Despite their different complexity, the three protocols assayed opposed one or two CS+ to a CS. Under these conditions, an animal may learn to avoid the CS+, to be attracted to the CS, or both. To determine the nature of the associations inculcated by DC, NF and NP, we studied if the CS (not reinforced) was learnt as a safe stimulus (inducing attraction), remained neutral (being indifferent to trained animals) or in the case of compounds sharing elements with the reinforced CS+, also gained inhibitory strength, thus eliciting avoidance. To test these options, flies were first trained under the DC, NF or NP protocols (figure 2a) and then given a choice between the CS and a novel, neutral odour C. Here again, the preference of trained flies was compared to preference of flies after an unpaired protocol.

After being trained in the DC protocol (figure 2b, left panel), flies tested with the non-punished odour B versus the neutral odour C did not show any preference either after one training cycle (t = 0.48, d.f. = 26, p = 0.64) or after five training cycles (t = 0.73, d.f. = 26, p = 0.47). There was no significant difference between PIs corresponding to these different training amounts (N = 27 and 27, t = −0.31, d.f. = 52, p = 0.75). This result thus suggests that the non-punished odour was not perceived as attractive after DC training, and that the number of training cycles had little impact if at all.

After NF conditioning (figure 2b, middle panel), flies significantly preferred the novel odour C to the non-punished compound AB both after one (t = −3.78, d.f. = 26, p = 8.41 × 10−4) and five training cycles (t = −4.15, d.f. = 26, p = 3.16 × 10−4). This preference was maintained despite the increase in the amount of training (N = 27 and 27, t = −0.03, d.f. = 52, p = 0.97), thus showing that in learning this discrimination, flies assigned an aversive valence to the CS despite the fact that it was not paired with shocks. This inhibitory strength must have been acquired via the presence of the punished element A in the compound AB.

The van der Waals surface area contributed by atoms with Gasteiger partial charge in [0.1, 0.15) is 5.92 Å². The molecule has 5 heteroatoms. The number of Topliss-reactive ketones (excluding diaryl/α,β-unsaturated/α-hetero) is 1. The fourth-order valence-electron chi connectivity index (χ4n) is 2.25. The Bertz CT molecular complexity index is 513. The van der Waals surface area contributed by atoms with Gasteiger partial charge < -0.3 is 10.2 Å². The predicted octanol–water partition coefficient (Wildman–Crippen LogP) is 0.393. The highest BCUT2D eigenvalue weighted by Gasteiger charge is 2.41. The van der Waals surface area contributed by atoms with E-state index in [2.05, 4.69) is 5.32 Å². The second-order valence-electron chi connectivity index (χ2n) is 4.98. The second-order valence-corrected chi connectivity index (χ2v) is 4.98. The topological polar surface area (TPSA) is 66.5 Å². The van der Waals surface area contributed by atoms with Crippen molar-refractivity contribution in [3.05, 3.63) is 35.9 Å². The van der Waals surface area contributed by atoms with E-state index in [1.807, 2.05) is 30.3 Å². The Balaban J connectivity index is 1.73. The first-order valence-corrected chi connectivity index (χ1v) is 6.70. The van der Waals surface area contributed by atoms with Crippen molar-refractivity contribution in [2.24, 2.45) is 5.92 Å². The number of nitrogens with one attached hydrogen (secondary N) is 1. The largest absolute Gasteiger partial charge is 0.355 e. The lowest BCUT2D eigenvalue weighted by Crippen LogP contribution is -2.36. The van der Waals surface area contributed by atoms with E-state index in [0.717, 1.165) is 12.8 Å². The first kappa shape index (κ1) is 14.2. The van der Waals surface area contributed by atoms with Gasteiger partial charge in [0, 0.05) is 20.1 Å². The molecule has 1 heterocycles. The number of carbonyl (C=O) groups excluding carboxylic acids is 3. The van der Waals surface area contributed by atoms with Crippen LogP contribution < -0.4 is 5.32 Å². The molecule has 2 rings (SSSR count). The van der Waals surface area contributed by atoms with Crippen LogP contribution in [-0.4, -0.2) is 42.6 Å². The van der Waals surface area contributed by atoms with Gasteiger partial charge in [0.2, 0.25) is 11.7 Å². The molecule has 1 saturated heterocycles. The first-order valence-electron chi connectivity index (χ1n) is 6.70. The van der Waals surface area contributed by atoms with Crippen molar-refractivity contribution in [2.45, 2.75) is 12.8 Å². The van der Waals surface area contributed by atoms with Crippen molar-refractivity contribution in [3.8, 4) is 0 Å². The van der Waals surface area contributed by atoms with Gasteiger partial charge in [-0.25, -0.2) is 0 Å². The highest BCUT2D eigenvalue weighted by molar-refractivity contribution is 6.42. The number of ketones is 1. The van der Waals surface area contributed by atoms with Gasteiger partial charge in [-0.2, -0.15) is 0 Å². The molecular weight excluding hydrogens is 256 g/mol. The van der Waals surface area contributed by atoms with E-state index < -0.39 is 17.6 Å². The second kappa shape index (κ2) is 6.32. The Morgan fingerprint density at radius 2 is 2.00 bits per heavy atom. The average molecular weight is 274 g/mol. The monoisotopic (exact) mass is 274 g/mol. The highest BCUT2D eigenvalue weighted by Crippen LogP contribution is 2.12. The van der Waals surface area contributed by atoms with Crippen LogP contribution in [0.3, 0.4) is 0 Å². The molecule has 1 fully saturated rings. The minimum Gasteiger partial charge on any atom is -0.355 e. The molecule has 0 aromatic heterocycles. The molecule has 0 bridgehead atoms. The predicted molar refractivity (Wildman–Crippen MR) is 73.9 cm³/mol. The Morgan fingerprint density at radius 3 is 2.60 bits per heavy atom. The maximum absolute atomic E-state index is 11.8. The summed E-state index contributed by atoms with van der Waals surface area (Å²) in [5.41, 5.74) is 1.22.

Finally, after NP training (figure 2b, left panel), flies also significantly preferred the new odour C to the non-punished compound AB both after one (t = −7.36, d.f. = 29, p = 4.12 × 10−8) and five training cycles (t = −4.46, d.f. = 29, p = 1.12 × 10−4). Yet, differently from NF training, the flies' aversion for the CS was reduced after five training cycles (N = 30 and 30, t = −2.74, d.f. = 58, p = 8.10 × 10−3), thus showing that increasing the amount of experience diminished the inhibitory strength of the compound. This variation is consistent with a nonlinear processing of the compound, which became less similar to the two single odour components, both being inhibitory after having been paired with shocks.

4. Discussion

Our results provide the first evidence of NP solving in an insect other than the honeybee [15,24]. Our results show that flies solved both an NF and an NP discrimination and preferred, in both cases, the odour compound AB that was unpunished during training. In both cases, the compound acquired some inhibitory strength as shown by its avoidance when confronted with a novel stimulus C, a fact that could reflect an influence of the punished element (A in NF, A and B in NP) in it. Such an influence would be consistent with an elemental processing of the compound (AB = A + B). Yet, in NP, increasing the amount of training diminished this influence, thus promoting a configural processing (AB = new odour).